Oh, thank you,thank you for this site! I thought I was just a bad, judgmental person. Open-mouthed gum-chewing is a trigger, and barking barking barking, as well as cuticle-picking and bicycles going past me but not away from me. The pedaling does it, I think. And, yes, it runs in the family. Also ads online that blink, they drive me crazy (not a figure of speech). Sniffing from sinus congestion. Foot-jiggling.

M July 17, 2019 - 3:03 am

Wow, I guess I’m not alone and I’m not crazy! I just want to SCREAM when I see the movement of people’s jaws chewing gum — it is just as bad as, if not worse than, the actual misophonia. Sometimes I have to hide in my house for days on end to get only a few unexpected triggers that I had that week — it takes a long time to recover from for some reason. I can see the person in my mind’s eye chewing for a long, long time afterward too. It’s just awful and so isolating! So glad other people understand this!!!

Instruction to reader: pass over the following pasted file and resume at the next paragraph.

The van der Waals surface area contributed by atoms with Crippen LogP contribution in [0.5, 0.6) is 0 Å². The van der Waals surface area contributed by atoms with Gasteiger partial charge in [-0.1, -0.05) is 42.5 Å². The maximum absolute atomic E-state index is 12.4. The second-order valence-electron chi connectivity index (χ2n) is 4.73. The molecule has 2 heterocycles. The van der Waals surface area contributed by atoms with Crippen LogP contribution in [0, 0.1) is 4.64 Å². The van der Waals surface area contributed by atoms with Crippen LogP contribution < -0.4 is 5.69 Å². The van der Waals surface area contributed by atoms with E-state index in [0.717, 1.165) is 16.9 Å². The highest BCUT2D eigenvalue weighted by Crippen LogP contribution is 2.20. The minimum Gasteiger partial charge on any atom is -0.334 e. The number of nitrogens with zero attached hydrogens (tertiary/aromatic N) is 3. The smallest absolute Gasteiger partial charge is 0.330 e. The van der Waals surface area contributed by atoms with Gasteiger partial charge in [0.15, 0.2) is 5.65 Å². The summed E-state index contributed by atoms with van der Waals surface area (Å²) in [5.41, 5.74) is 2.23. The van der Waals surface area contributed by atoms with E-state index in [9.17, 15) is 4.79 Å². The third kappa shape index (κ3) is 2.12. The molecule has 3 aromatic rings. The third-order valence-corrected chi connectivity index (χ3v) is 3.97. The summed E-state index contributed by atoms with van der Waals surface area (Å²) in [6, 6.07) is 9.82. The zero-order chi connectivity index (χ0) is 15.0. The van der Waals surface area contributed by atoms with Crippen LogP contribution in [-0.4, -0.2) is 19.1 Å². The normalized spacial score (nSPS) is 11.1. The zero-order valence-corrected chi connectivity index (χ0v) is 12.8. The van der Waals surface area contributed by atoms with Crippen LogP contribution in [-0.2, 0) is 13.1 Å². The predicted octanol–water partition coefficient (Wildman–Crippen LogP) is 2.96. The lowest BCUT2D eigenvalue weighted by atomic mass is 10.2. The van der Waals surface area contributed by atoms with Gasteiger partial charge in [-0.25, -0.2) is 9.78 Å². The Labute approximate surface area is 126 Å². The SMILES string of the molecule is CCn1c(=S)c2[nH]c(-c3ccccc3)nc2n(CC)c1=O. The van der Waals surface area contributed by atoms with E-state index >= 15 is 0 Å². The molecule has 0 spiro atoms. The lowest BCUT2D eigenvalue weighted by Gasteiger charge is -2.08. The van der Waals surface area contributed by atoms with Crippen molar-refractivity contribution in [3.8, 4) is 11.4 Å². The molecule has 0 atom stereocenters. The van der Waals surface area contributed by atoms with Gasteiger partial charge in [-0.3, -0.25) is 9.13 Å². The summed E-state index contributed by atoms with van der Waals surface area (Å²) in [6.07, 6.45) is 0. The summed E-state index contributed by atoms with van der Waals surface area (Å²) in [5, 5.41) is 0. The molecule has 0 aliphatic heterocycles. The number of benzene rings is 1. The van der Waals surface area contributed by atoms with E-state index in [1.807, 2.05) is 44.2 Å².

Lucia October 4, 2019 - 6:22 am

I’ve known that this is the name of the torture i endure for a long time now. Being at vet school with the trigger of nail biting is unbearable and the scars on my arm from digging in my nails are just as painful. I know people saw to hate the miso and not the people but when an adult chooses to bite their nails, something which they should’ve been taught not to do as children, in public when they should be writing/listening/ typing/ reading, it is near impossible no to hate the person. Please also bear in mind we are heavily encouraged about personal hygiene given our interactions with various animals, excrement’s and diseases which only makes it more violating to watch